This story originally appeared here and is published by Carolina Public Press with the permission of The Sylva Herald.
With a 14-state measles outbreak shining a spotlight on immunization safeguards, North Carolina is earning praise for its accomplishments. “NC ranks third highest in nation for measles vaccination,” a newspaper trumpeted just today.
In actuality, there could be hundreds or thousands of children in North Carolina who are unvaccinated — no one knows. Here’s why:
• Public health officials don’t verify whether the state’s 98,000 home-schooled students receive mandatory immunizations; 371 of those children are in Jackson County. A Jackson County pediatrician, Dr. Penny O’Neill, confirms some (not all; not a majority; less than 10 percent) of children who come through her practice are unvaccinated. Some of those are not home-schooled children; she has seen unvaccinated children who are enrolled in area daycares, too.
• North Carolina law requires immunization records be on-site in the state’s 61,000 home schools, ostensibly so officials can confirm students have received their vaccinations. But, there’s zero enforcement – no site inspections are made by any state agency. There are 238 home schools in Jackson County.
• State officials don’t document exemptions for medical or religious reasons lawfully obtained by parents of home-schooled children. These records do not exist, according to the Division of Non-Public Education and the N.C. Department of Health and Human Services.
Public, private and charter schools play by a different set of rules. They do track students with exemptions. These are the numbers for Jackson County’s charter and public schools: Summit Charter has 10 exempted students; Smoky Mountain High School, fewer than 10; Fairview Elementary, seven; Cullowhee Valley, five; Scotts Creek, six; Blue Ridge, two; Smokey Mountain Elementary, one; School of Alternatives, none.
Measles is a highly contagious respiratory disease that begins with a fever, cough and runny nose and evolves into a red rash. It can result in severe complications such as pneumonia and deafness, according to the Centers for Disease Control and Prevention.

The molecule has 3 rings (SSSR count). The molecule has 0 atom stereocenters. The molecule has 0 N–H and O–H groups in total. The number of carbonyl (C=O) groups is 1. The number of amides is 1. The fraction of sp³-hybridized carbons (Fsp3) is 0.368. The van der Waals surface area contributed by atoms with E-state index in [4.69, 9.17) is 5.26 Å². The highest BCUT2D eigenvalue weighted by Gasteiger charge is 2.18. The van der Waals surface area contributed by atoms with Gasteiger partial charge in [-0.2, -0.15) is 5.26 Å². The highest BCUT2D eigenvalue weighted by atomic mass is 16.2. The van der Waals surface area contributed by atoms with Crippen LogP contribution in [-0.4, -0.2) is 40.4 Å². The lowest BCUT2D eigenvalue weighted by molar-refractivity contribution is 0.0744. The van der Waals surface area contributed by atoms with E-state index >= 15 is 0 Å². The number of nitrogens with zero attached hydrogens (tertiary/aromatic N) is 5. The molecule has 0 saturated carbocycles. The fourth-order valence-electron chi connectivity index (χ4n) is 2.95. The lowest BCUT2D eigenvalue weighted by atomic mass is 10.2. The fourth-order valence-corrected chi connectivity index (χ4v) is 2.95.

The vaccines work by providing “herd immunity:” large numbers of vaccinated people protect the smaller numbers who are not vaccinated. The magic stops when too many people are unvaccinated, according to the Centers for Disease Control and Prevention. Medical experts place the herd-immunity number between 92 percent and 95 percent. Children need to receive two doses of the measles, mumps, and rubella (MMR) vaccine.
Earlier today, CDC spokesman Richard Quartarone said North Carolina’s failure to monitor home-schooled children for proper immunization is not unusual. Practices vary from state to state, he said.
Some parents are refusing to vaccinate based on a discredited medical study that linked vaccination to autism. “I’m getting people with a high school education telling me they’ve studied this,” O’Neill said. “I don’t call NASA and make recommendations on rocket fuel, and they don’t have the knowledge and background to make good decisions.”
Some pediatricians refuse to treat unvaccinated patients. O’Neill and her colleagues continue to accept them. She said the children need medical care, and it’s an opportunity to try to educate their parents. The pediatric practice takes precautions to minimize risk to other children.
In 2013, the Division of Non-Public Education announced it would conduct five randomly selected home-school inspections. The agency, however, abandoned the plan after the home-school community erupted in protest. Lt. Gov. Dan Forest, the second-highest elected government official in the state, said parents “should not be compelled to let any government official into their house. It is not necessary and people should reject it.”
The agency holds voluntary record-review sessions, usually in church basements, according to spokesman Chris Mears.
State Sen. Jim Davis, R-Macon County, doesn’t believe additional government oversight of home-school students is warranted. “It should be up to the parents,” he said. “If they choose to enroll their kids in the public schools, then that is a different matter.”
DHHS spokeswoman Olivia James provided a memorandum written by North Carolina epidemiology officers when asked how the agency can respond effectively to a widespread measles outbreak without knowing who is and who is not vaccinated, or where they live.
The document details public health officials’ successful response to a 2013 measles outbreak in this state. An unvaccinated traveler from India infected 22 people. Eighteen were unvaccinated. Officials identified and contacted more than 1,000 people in a matter of weeks, according to the report.
Within the state’s own documentation is this warning, however: “These importations (of measles) can lead to outbreaks particularly among pockets of unvaccinated, susceptible individuals. Local health departments and providers should be aware of any pockets of susceptible individuals in their communities … Rapid case identification along with maintenance of high immunization rates will be fundamental in preventing future measles outbreaks.”